The mistreatment of elderly and vulnerable people in care homes is an issue which has once again reared its ugly head, as a Panorama programme aired in April 2014 and showed undercover filming of a number of distressing incidents at a care home in Braintree.
Shortly after the programme hit the headlines HC-One, one of the UK’s largest residential care providers, announced a consultation on the installation of visible CCTV cameras in all of its care and nursing homes, in order to “prevent abuse and neglect of vulnerable elderly residents”.
Although a ComRes poll showed 80% of 2000 adults surveyed supported the installation of visible cameras in care homes (it makes you wonder what percentage of care home residents support it, or if anyone bothered to ask them) anything involving CCTV immediately raises even more difficult issues surrounding the privacy of both care home residents and staff, and the practical aspects of CCTV coverage – will each care home have someone watching every camera 24×7? Or will video footage be recorded and only called upon when an issue arises? How will the dignity of very vulnerable residents be protected?
It also raises questions, and possibly opportunities, for providers of care home insurance, many of whom have left the market over the last 18 months, or reduced the cover offered by their care home insurance policies, as rising claims have made the sector unprofitable. Claims of abuse by residents, and personal injury by staff, can rarely be substantiated, and a high percentage are thought to be fraudulent, or frivolous, or both.
The widespread use of CCTV in care homes could have the side effect of massively reducing fraudulent insurance claims, provided the CCTV evidence is made available to insurers. This in turn could bring insurers back into the sector, and create a more competitive market and cheaper insurance policies for care home owners.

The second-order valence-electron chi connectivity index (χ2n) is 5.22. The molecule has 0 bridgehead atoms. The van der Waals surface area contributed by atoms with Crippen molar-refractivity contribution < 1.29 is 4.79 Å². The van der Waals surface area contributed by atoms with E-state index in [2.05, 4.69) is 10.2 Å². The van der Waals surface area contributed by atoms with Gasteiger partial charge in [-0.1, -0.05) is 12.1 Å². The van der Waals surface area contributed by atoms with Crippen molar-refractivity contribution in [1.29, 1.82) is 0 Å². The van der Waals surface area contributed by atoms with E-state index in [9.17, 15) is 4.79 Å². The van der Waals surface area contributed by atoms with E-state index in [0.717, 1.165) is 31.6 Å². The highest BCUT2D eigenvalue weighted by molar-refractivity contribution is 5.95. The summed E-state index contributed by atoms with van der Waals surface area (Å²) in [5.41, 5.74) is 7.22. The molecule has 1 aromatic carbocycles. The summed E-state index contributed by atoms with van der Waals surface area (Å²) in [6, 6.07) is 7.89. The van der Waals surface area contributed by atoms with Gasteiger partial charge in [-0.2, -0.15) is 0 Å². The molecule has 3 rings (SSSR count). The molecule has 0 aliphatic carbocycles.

Will insurers have the right to view CCTV footage in order to process or reject a claim? I’m not a lawyer, but a 2008 amendment to the Data Protection Act does give any individual the right to both view, and have a copy of, any CCTV footage in which they are captured. Notice the individual has the right, not the insurance company, but you’d have to hope that anyone making a claim where CCTV footage is available would be willing to submit the footage to help prove their case.
Equally I can foresee lawmakers insisting that a claimant should not be forced to submit footage in support of a claim, so this is something that will probably only be sorted out by legal wrangling and a “test case” in the future.
In the meantime Brents Insurance continue to offer a wide range of care home insurances in the market, working with a panel of specialist insurers to provide affordable policies for care home owners in Brentwood and across Essex and if you would like to talk to me about this or any other issue affecting the Care Home Sector feel free to get in touch.
Stuart Hulbert ACII
Chartered Insurance Broker
Joint Managing Director